To analyse the current predictive value of isolated high-grade prostatic intraepithelial neoplasia (HGPIN) for clinically significant prostate cancer (csPCa) detection in repeat biopsies.
A cohort of 293 men with isolated HGPIN detected in previous biopsies performed without multiparametric magnetic resonance imaging (mpMRI), and repeat biopsy within one to three years was analysed. Pre-repeat mpMRI and guided biopsies to suspicious lessions (PI-RADS ≥3) and/or and systematic biopsies were performed. Persistent PCa suspicion, defined as sustained serum PSA over than 4 ng/ml and/or abnormal DRE, was present in 248 men (84.6), while not in 45 men (15.4%). A control group of 190 men who had no previous HGPIN, ASAP, or PINATYP being scheduled to repeat biopsy due to persistent PCa suspicion was also analysed. csPCa was considered when the grade group was ≥2.
In the subset of 45 men with isolated HGPIN, in whom PCa suspicion dissapeared, only one csPCa (2.2%) and one insignificant PCa (iPCa) were detected. csPCa was detected in 34.7% of men with persistent PCa suspicion and previous HGPIN, while in 28.4% of those without previous HGPIN, p =0.180. iPCa was detected in 12.1% and 6.3% respectively, p =0.039. Logistic regression analysis showed that the risk of csPCa detection was not predicted by previous HGPIN, OR: 1.369 (95%CI: 0.894-2.095), p =0.149; however, it increased the risk of iPCa detection, OR: 2.043 (95CI: 1.016-4.109), p =0.006.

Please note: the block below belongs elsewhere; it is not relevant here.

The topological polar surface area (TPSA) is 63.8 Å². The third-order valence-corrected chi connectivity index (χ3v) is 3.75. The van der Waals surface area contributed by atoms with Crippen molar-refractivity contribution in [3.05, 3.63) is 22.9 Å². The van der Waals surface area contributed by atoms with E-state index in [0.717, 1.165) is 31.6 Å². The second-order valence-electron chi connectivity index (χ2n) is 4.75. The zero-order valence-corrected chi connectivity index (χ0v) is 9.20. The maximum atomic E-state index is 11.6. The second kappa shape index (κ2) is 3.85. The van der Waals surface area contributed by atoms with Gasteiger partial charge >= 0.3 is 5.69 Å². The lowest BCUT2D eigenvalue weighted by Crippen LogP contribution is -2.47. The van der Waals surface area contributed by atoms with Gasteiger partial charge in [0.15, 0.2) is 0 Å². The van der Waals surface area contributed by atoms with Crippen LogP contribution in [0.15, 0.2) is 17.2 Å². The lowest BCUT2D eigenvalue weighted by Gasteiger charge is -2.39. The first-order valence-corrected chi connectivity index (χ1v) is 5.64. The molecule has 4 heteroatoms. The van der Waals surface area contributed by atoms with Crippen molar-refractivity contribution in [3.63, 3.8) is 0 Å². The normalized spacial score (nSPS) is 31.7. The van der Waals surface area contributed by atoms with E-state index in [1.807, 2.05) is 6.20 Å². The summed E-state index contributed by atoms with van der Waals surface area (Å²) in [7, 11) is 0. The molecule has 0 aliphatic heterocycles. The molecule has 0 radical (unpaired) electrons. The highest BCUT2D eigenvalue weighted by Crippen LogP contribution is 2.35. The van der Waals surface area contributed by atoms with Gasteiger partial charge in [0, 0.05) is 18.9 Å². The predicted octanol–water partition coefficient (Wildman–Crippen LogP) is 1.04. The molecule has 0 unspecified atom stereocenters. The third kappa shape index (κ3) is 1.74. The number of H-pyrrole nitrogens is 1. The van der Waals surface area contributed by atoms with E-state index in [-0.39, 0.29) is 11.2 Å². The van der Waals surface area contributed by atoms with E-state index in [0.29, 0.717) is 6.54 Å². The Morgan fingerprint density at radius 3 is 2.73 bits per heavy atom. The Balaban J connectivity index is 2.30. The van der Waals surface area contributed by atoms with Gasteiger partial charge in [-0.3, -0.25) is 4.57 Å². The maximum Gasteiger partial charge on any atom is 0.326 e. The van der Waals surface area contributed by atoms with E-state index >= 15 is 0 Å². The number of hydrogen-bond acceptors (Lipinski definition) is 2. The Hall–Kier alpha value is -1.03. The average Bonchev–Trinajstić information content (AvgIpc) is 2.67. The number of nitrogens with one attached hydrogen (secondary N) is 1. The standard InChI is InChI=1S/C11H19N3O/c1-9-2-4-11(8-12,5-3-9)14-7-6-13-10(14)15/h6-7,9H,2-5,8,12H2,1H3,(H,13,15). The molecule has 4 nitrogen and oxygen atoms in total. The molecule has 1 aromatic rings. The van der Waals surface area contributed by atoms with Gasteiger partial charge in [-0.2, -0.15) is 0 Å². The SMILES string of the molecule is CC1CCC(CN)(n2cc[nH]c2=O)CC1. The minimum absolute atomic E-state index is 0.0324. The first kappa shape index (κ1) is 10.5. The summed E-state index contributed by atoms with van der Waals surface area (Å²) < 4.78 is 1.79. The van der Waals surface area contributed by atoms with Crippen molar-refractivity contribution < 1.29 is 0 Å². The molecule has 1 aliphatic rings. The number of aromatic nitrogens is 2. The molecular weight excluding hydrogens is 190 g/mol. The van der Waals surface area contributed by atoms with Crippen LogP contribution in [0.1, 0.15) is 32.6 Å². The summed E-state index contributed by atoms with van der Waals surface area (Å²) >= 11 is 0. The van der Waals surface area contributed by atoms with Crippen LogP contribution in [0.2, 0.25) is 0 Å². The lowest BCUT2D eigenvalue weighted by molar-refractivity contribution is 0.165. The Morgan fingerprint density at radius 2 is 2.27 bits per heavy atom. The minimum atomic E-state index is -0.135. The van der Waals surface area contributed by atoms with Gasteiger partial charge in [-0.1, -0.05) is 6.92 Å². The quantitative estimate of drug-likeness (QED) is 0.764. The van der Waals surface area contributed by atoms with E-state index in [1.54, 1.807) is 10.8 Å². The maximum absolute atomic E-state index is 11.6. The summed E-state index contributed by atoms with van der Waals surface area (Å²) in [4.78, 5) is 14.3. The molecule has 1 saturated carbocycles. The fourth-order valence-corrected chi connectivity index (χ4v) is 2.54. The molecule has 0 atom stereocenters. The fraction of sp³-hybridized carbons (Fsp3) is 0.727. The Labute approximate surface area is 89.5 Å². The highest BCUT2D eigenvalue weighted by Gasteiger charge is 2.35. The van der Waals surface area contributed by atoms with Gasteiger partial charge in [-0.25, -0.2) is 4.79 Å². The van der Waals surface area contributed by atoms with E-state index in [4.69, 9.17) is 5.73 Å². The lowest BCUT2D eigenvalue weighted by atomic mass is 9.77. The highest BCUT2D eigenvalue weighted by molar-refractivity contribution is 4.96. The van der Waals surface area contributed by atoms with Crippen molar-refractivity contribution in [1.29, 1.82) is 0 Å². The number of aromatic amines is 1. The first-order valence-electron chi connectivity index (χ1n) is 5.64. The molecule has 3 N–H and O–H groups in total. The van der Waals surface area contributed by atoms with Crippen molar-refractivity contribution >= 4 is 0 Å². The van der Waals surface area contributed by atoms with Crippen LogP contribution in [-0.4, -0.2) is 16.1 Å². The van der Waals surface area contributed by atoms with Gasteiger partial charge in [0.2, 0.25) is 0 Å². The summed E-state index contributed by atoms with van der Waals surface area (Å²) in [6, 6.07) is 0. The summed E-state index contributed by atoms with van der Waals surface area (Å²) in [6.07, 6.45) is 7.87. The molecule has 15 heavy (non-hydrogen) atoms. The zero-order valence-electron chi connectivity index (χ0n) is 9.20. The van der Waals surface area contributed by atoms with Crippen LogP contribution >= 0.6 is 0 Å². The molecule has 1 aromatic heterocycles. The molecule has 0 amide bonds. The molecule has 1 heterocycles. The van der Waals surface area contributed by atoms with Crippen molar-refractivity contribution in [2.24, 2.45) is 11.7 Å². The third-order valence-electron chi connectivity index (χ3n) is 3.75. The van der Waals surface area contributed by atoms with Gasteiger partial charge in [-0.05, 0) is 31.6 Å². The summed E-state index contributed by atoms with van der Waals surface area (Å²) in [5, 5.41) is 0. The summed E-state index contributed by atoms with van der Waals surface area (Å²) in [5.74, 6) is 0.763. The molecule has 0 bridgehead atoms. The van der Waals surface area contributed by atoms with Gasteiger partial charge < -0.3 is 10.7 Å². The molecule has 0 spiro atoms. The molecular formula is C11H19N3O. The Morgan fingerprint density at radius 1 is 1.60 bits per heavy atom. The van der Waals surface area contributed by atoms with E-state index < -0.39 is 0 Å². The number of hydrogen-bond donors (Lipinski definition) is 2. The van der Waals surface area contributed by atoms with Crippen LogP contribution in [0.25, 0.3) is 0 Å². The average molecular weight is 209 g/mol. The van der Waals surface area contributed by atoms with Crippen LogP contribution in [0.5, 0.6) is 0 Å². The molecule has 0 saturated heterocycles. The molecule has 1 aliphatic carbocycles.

The risk of csPCa in men with isolated HGPIN, in whom PCa suspicion disappears, is extremely low. Moreover, in those men in whom PCa suspicion persists, the risk of csPCa is not influenced by the previous finding of HGPIN. However, previous HGPIN increases the risk of iPCa detection. Therefore, repeat prostate biopsy should not be recommended solely because of a previous HGPIN.

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